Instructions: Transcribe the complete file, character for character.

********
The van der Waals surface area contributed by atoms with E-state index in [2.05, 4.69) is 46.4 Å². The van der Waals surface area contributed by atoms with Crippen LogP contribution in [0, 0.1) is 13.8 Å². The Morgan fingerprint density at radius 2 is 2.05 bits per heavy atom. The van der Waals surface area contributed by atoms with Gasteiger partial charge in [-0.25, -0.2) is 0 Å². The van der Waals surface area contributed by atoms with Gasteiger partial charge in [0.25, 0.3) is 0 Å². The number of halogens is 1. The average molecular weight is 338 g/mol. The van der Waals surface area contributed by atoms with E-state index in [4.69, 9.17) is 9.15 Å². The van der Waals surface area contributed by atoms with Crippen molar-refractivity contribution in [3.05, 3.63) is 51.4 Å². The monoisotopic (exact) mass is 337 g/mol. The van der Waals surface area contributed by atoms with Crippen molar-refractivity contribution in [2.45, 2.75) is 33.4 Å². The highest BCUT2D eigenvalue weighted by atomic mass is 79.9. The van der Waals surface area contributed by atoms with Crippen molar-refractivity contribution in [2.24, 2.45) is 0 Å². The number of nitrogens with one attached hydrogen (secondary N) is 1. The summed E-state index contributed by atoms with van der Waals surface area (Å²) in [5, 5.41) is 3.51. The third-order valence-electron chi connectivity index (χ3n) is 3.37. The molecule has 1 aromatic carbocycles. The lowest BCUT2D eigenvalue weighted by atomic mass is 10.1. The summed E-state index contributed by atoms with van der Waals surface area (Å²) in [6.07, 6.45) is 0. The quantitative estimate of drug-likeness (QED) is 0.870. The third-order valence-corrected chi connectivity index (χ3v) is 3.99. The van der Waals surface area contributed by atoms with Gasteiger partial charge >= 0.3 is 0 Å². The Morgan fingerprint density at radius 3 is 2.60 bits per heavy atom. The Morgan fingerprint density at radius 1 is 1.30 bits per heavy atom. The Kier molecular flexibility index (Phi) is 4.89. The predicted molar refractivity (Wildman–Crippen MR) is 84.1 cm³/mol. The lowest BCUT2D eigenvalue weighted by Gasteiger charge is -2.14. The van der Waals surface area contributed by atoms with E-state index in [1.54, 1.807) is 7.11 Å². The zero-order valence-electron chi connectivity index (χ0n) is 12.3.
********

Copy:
The van der Waals surface area contributed by atoms with E-state index in [2.05, 4.69) is 46.4 Å². The van der Waals surface area contributed by atoms with Crippen LogP contribution in [0, 0.1) is 13.8 Å². The Morgan fingerprint density at radius 2 is 2.05 bits per heavy atom. The van der Waals surface area contributed by atoms with Gasteiger partial charge in [-0.25, -0.2) is 0 Å². The van der Waals surface area contributed by atoms with Gasteiger partial charge in [0.25, 0.3) is 0 Å². The number of halogens is 1. The average molecular weight is 338 g/mol. The van der Waals surface area contributed by atoms with E-state index in [4.69, 9.17) is 9.15 Å². The van der Waals surface area contributed by atoms with Crippen molar-refractivity contribution in [3.05, 3.63) is 51.4 Å². The monoisotopic (exact) mass is 337 g/mol. The van der Waals surface area contributed by atoms with Crippen molar-refractivity contribution in [2.45, 2.75) is 33.4 Å². The highest BCUT2D eigenvalue weighted by atomic mass is 79.9. The van der Waals surface area contributed by atoms with Crippen molar-refractivity contribution in [2.24, 2.45) is 0 Å². The number of nitrogens with one attached hydrogen (secondary N) is 1. The summed E-state index contributed by atoms with van der Waals surface area (Å²) in [5, 5.41) is 3.51. The third-order valence-electron chi connectivity index (χ3n) is 3.37. The molecule has 1 aromatic carbocycles. The lowest BCUT2D eigenvalue weighted by atomic mass is 10.1. The summed E-state index contributed by atoms with van der Waals surface area (Å²) in [6.07, 6.45) is 0. The quantitative estimate of drug-likeness (QED) is 0.870. The third-order valence-corrected chi connectivity index (χ3v) is 3.99. The van der Waals surface area contributed by atoms with Gasteiger partial charge >= 0.3 is 0 Å². The Morgan fingerprint density at radius 3 is 2.60 bits per heavy atom. The Morgan fingerprint density at radius 1 is 1.30 bits per heavy atom. The Kier molecular flexibility index (Phi) is 4.89. The predicted molar refractivity (Wildman–Crippen MR) is 84.1 cm³/mol. The lowest BCUT2D eigenvalue weighted by Gasteiger charge is -2.14. The van der Waals surface area contributed by atoms with E-state index in [1.54, 1.807) is 7.11 Å². The zero-order valence-electron chi connectivity index (χ0n) is 12.3.